Hosea Quinby died very suddenly " probably of heart disease," at Milton Mills, N.H., Oct. 11,1878, aged seventy-four years. The eighth of twelve children of Moses Quinby and Dolly Atkins, he was born in Sandwich, N. H., Aug. 25, 1804. Reared upon his father's farm, he entered in 1821, at the age of seventeen, New Hampton Literary and Theological Institution, then under its first President, Rev. B. F. Farnsworth (D.C., 1813), afterward President of Georgetown College, Kentucky. As soon as his education allowed he became a teacher of common schools, and gained wide reputation as a model teacher and disciplinarian. His preparatory studies were completed in 1828, but instead of entering college he accepted a tutorship for one year at New Hampton, and married. In the fall of 1829 he entered the Sophomore class of Waterville College, and graduated in due course.
He had, in 1824, made a profession of religion and joined the Freewill Baptist denomination, then chiefly confined in its membership and churches to the border of Maine and New Hampshire, where it originated through the efforts of Elder Benjamin Randall of New Durham, N. H., who in 1780 began to travel and gather societies. Mr. Quinby from the beginning of his connection with the Freewill Baptists became prominent and influential among them. In October, 1827, on the first organization of their General Conference at Tunbridge, Vt., he was chosen Clerk, and as such officiated till 1835. He was the first Freewill Baptist who received a college education, and on graduating was at once installed as Principal of the new Parsonsfield Seminary, Maine, the first institution of learning established by his denomination. Here he taught for seven years with abundant success, adding to his school labors those of a clergyman, having been ordained to the ministry in June, 1833. But as he was licensed in 1827, he had habitually preached throughout his college course, and it was in Waterville that he made his first essay as a writer for the press in a polemic of one hundred and sixty pages, entitled "Review of Butler's Letters" (by Rev. John Butler, then pastor at East Winthrop, afterward of North Yarmouth). In 1833, when the General Conference decided to issue a "Treatise of Faith and Usages," he, as member of a committee appointed for the purpose, prepared the original draft, which was adopted, and published in 1834. He also produced a small volume on Christian Baptism, and was for some years an editorial contributor to the denominational paper, the " Morning Star," published at Dover, N. H. He wrote several articles for the " Freewill Baptist Quarterly," and collected materials for a Life of Randall, which he did not live to complete.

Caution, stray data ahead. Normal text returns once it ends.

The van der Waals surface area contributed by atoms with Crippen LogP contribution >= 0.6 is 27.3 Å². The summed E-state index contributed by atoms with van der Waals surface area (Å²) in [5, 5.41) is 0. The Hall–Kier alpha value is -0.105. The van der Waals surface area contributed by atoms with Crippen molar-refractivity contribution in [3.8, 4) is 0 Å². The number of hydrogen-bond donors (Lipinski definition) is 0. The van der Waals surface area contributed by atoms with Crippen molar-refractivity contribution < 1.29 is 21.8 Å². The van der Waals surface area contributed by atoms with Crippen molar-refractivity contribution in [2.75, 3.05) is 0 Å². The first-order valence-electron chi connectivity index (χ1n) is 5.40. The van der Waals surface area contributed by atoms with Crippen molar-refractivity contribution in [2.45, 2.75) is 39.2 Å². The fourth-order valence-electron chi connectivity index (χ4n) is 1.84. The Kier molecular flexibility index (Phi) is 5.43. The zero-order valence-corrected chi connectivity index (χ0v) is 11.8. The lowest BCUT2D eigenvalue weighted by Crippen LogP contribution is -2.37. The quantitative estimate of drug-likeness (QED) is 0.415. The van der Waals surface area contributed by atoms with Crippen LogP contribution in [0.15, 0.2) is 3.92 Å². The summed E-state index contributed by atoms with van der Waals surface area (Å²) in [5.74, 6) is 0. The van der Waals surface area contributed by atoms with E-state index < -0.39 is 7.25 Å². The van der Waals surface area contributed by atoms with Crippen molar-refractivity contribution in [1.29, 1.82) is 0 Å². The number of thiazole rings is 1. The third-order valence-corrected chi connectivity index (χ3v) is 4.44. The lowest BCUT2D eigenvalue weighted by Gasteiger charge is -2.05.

On leaving Parsonsfield he was for one year from June, 1839, pastor of a church in Meredith, N. H. At the opening of Smithville Seminary, North Scituate, R. I. (now Lapham Institute), as'the best man the denomination could furnish, he was chosen Principal and served in that capacity, fourteen years, from October, 1840 till 1854. Here he led, as elsewhere, a most laborious life, teaching, having charge of the boarding and financial departments of the large school, and preaching every Sabbath.